The semantics in REST are based on the set of HTTP operations and looks as follows [5]:

  • createResource – Create a new resource (and the corresponding unique identifier) – PUT
  • getResourceRepresentation – Retrieve the representation of the resource – GET
  • deleteResource – Delete the resource (optionally including linked resources) – DELETE (referred resource only), POST (can be used if the delete is including linked resources)
  • modifyResource – Modify the resource – POST
  • getMetaInformation – Obtain meta information about the resource – HEAD

A resource is defined by its URL and definition of inputs/outputs for every operation supported by a resource[7]. Unlike a service, where methods are completely independent and can be deployed as independent endpoints, methods on a resource follow OO semantics, which means that all of them (except createResource) have to exist on the underlying resource (same URL).

Basic differences between Resources and Services

Based on the above definitions of resources and services, it seems intuitively obvious that they are very different. Let’s delve into these differences first, and then discuss how they can impact resulting architecture.

As stated in [6]:

“Not only is REST not service oriented, service orientation is irrelevant for REST”

And [7] goes even further explaining the differences between the two as:

“If WS-* is the RPC of the Internet, REST is the DBMS of the internet… Traditional SOA based integration visualizes different software artifacts being able to interact with each other through procedures or methods. REST effectively allows each software artifact to behave as a set of tables, and these artifacts talk to each other using SELECT, INSERT, UPDATE and DELETE. ( or if you wish GET, PUT, POST, DELETE). And where exactly is the business logic? Is it in the stored procedures? Not Quite. It’s in the triggers.”

Here we will use a slightly different analogy, one based on J2EE. We can think of services as stateless session beans and resources as entity beans.

Services – session beans – serve as controllers allowing execution of a required operation, regardless of the underlying resource. For example, a debit account service might take the account ID and the amount and debit required account. A single service can debit any of the existing accounts.

Resources – aka entity beans – serve as a data access mechanism for a given instance of given data type. For example, in order to debit a certain account, it is necessary to find a resource representing this account and then update it to debit the required amount. An additional caveat here is that unlike an entity bean which can implement any required method, a REST resource has only a single modify resource method. This means that the actual business operation, the debit, has to be encoded as part of the request.

What does this mean?

Based on the above, it is impossible to build an SOA system using true REST. It is possible to build a system, but it won’t be SOA. Both will start with the business-aligned decomposition, but because they are using very different decomposition approaches they will result in completely different architectural styles[8] based on different set of components and connectors.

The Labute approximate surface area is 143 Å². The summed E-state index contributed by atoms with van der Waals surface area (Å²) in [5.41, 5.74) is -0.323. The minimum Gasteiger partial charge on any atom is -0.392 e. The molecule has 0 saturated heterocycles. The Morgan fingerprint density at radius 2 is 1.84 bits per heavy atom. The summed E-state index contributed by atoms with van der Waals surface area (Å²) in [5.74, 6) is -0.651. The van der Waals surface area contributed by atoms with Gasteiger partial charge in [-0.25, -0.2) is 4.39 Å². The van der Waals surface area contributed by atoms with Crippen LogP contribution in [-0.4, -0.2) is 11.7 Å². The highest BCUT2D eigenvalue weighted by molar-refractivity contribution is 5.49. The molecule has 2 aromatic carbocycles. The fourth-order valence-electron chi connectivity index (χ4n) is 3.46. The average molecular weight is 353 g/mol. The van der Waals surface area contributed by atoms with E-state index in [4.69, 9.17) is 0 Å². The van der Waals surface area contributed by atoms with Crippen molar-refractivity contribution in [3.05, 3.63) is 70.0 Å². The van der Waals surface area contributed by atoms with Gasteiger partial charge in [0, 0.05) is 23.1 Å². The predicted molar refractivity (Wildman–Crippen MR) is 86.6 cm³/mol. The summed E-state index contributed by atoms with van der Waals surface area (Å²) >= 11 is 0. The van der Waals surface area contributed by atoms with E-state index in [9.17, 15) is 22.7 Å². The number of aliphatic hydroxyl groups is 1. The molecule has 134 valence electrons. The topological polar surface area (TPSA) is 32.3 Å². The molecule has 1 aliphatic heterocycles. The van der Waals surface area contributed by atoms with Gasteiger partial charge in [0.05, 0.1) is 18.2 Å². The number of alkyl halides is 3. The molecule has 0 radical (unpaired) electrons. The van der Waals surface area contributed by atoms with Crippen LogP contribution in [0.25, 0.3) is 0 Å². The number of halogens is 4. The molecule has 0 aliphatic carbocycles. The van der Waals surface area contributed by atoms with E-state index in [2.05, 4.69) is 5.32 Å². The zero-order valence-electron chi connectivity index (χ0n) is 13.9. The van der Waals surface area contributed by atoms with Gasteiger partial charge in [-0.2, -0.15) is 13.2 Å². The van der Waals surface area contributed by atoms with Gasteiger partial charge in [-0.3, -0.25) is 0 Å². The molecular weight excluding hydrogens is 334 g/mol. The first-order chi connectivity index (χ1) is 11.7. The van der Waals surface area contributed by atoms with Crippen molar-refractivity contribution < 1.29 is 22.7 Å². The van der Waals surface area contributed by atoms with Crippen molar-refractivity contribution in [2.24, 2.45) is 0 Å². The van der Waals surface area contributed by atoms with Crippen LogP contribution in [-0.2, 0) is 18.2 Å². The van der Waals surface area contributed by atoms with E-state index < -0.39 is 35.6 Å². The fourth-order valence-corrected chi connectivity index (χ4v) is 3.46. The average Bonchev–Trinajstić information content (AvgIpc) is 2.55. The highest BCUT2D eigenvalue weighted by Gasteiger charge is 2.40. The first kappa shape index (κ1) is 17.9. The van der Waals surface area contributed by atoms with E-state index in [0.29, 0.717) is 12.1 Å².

Just because they are trying to solve the same problem – business/IT alignment and are both based on business driven decomposition does not mean that the result will adhere to the same architectural style.

Another question is whether it is possible to build a complete system using true REST. Based on the above, it is a question of whether it is possible to build a complete system using only a database or entity beans. Certainly you could, but it would require adding procedural code in the form of stored procedures (overwriting the meaning of the methods) or triggers (doing post processing based on the data changes). The same is typically true for a true REST implementation – you have to change the meaning of the modifyResource method (often using command pattern) to do more than data update.

As a result, a REST-based implementation is rarely true REST; it typically includes at least some elements of REST Web Services. So what does it mean to be a REST Web Service?

REST Web Services

The REST Web Service approach is an approach for using REST purely as a communication technology to build SOA. In this case, services are defined using SOA style decomposition and REST-based Web Services[9] are leveraged as a transport.

Although commonly referred to as REST, this approach has nothing to do with true REST and is similar to POX (plain old XML over HTTP), with the difference being that in addition to XML, it supports multiple other data marshalling types ranging from JavaScript Object Notation (JSON) to ATOM to binary blobs and leverages additional HTTP methods, compared to POX, which is typically based on GET and PUT.

Using JSON became a very popular approach due to the advances of Web and wide-spread adoption of Ajax technology; the majority of modern browsers have built-in support for JSON. Since it is a non-trivial task to process XML (especially with multiple namespaces) in JavaScript, it is much easier for web-based implementations to use JSON-based REST Web Services. The proliferation of REST Web Services for Web interactions lead to the increased popularity and wide spread of these technologies.

What is the real difference?

Publications describing differences between SOAP and REST typically point to the following advantages of REST Web Services, for example [11]:

  • “Lightweight – not a lot of extra xml markup
  • Human Readable Results
  • Easy to build – no toolkits required”